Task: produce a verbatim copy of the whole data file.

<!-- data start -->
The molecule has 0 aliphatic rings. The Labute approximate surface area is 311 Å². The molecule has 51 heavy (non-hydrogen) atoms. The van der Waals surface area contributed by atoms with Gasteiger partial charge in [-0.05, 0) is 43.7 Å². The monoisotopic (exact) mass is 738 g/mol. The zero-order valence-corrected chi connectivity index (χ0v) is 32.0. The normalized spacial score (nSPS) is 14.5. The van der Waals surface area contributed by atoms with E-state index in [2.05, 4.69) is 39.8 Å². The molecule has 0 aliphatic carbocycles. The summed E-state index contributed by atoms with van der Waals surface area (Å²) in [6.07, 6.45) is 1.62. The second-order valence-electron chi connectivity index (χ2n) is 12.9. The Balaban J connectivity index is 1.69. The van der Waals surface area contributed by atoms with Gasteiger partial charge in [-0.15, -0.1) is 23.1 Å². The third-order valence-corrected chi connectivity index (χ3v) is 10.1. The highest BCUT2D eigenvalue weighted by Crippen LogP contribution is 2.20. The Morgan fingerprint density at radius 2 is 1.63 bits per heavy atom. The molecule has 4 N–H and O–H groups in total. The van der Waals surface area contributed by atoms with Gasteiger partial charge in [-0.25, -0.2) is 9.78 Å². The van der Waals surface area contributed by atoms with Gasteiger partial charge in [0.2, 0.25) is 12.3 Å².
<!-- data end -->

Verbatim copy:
The molecule has 0 aliphatic rings. The Labute approximate surface area is 311 Å². The molecule has 51 heavy (non-hydrogen) atoms. The van der Waals surface area contributed by atoms with Gasteiger partial charge in [-0.05, 0) is 43.7 Å². The monoisotopic (exact) mass is 738 g/mol. The zero-order valence-corrected chi connectivity index (χ0v) is 32.0. The normalized spacial score (nSPS) is 14.5. The van der Waals surface area contributed by atoms with E-state index in [2.05, 4.69) is 39.8 Å². The molecule has 0 aliphatic carbocycles. The summed E-state index contributed by atoms with van der Waals surface area (Å²) in [6.07, 6.45) is 1.62. The second-order valence-electron chi connectivity index (χ2n) is 12.9. The Balaban J connectivity index is 1.69. The van der Waals surface area contributed by atoms with Gasteiger partial charge in [-0.15, -0.1) is 23.1 Å². The third-order valence-corrected chi connectivity index (χ3v) is 10.1. The highest BCUT2D eigenvalue weighted by Crippen LogP contribution is 2.20. The Morgan fingerprint density at radius 2 is 1.63 bits per heavy atom. The molecule has 4 N–H and O–H groups in total. The van der Waals surface area contributed by atoms with Gasteiger partial charge in [-0.25, -0.2) is 9.78 Å². The van der Waals surface area contributed by atoms with Gasteiger partial charge in [0.2, 0.25) is 12.3 Å².